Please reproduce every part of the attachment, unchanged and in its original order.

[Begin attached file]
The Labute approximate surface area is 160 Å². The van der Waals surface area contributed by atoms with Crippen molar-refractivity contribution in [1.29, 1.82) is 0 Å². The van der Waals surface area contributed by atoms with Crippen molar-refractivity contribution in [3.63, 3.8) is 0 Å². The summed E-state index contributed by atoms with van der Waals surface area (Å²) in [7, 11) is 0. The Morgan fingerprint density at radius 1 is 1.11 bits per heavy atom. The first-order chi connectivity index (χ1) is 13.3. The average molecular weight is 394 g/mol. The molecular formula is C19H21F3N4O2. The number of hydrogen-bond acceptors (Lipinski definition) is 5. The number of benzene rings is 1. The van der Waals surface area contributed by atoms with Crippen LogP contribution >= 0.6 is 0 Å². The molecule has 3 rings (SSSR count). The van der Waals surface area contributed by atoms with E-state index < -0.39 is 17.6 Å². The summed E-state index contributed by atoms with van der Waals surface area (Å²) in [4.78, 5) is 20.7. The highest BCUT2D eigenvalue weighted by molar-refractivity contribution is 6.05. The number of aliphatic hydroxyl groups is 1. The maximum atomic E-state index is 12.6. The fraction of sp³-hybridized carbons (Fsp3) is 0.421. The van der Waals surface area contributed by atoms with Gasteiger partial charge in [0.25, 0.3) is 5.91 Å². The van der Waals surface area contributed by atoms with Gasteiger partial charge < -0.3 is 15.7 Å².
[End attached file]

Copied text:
The Labute approximate surface area is 160 Å². The van der Waals surface area contributed by atoms with Crippen molar-refractivity contribution in [1.29, 1.82) is 0 Å². The van der Waals surface area contributed by atoms with Crippen molar-refractivity contribution in [3.63, 3.8) is 0 Å². The summed E-state index contributed by atoms with van der Waals surface area (Å²) in [7, 11) is 0. The Morgan fingerprint density at radius 1 is 1.11 bits per heavy atom. The first-order chi connectivity index (χ1) is 13.3. The average molecular weight is 394 g/mol. The molecular formula is C19H21F3N4O2. The number of hydrogen-bond acceptors (Lipinski definition) is 5. The number of benzene rings is 1. The van der Waals surface area contributed by atoms with Crippen LogP contribution >= 0.6 is 0 Å². The molecule has 3 rings (SSSR count). The van der Waals surface area contributed by atoms with E-state index < -0.39 is 17.6 Å². The summed E-state index contributed by atoms with van der Waals surface area (Å²) in [4.78, 5) is 20.7. The highest BCUT2D eigenvalue weighted by molar-refractivity contribution is 6.05. The number of aliphatic hydroxyl groups is 1. The maximum atomic E-state index is 12.6. The fraction of sp³-hybridized carbons (Fsp3) is 0.421. The van der Waals surface area contributed by atoms with Gasteiger partial charge in [0.25, 0.3) is 5.91 Å². The van der Waals surface area contributed by atoms with Gasteiger partial charge < -0.3 is 15.7 Å².